Chromebooks would appear not to be the post-PC solution the world was waiting for, if figures from net stats company NetMarketShare are any indication: the percentage of web traffic from Chromebooks was found to be around 0.02 percent, a figure the company considers …
Although Chromebooks have been on the market for almost two years, take-up was slow, ZDNet observing that Acer and Samsung combined sold fewer than 10,000 units in their first six months – in large part because they appeared to have forgotten the ‘low-cost’ part of their job description. In particular, the $1,299 Pixel was competing with many full-fat notebooks.
Samsung’s $249 ARM-based Chromebook certainly makes a strong case for low-cost devices: we were impressed, and the machine at one point headed Amazon’s best-seller list (though as Amazon measures sales daily, a big promotional push on a particular day can achieve this). Perhaps more machines at this sort of price-point will put Chromebooks on the map, but the evidence suggests that they have an uphill climb to get there.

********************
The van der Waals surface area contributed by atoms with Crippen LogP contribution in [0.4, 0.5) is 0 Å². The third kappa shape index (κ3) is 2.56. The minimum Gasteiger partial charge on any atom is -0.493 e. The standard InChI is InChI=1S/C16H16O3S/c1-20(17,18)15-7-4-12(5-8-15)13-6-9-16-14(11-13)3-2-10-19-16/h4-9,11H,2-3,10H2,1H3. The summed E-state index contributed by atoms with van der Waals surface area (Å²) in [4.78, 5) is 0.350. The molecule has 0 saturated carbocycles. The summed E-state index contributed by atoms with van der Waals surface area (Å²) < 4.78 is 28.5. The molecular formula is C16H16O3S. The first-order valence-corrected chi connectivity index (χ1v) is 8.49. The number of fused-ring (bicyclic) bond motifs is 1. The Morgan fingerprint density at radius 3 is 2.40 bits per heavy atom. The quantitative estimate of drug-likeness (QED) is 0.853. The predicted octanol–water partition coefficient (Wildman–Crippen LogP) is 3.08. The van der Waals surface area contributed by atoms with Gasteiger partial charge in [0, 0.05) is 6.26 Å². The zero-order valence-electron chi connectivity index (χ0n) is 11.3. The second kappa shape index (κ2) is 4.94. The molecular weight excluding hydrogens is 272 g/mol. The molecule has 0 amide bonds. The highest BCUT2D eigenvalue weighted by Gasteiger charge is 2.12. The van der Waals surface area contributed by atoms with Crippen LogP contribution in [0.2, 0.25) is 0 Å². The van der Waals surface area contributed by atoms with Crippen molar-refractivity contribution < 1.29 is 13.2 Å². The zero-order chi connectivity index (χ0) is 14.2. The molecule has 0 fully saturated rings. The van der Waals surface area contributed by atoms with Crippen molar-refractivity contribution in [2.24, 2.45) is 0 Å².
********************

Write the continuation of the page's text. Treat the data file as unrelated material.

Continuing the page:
As an interesting aside, Intel CEO Paul Otellini said during the company’s first-quarter earnings call (via CNET) that he expects Windows 8 touchscreen notebooks to fall as low as $200. If he’s right, things could get very interesting indeed around this price-point, with tablets, Chromebooks and Win8 notebooks all competing head-to-head (ok, head-to-head-to-head).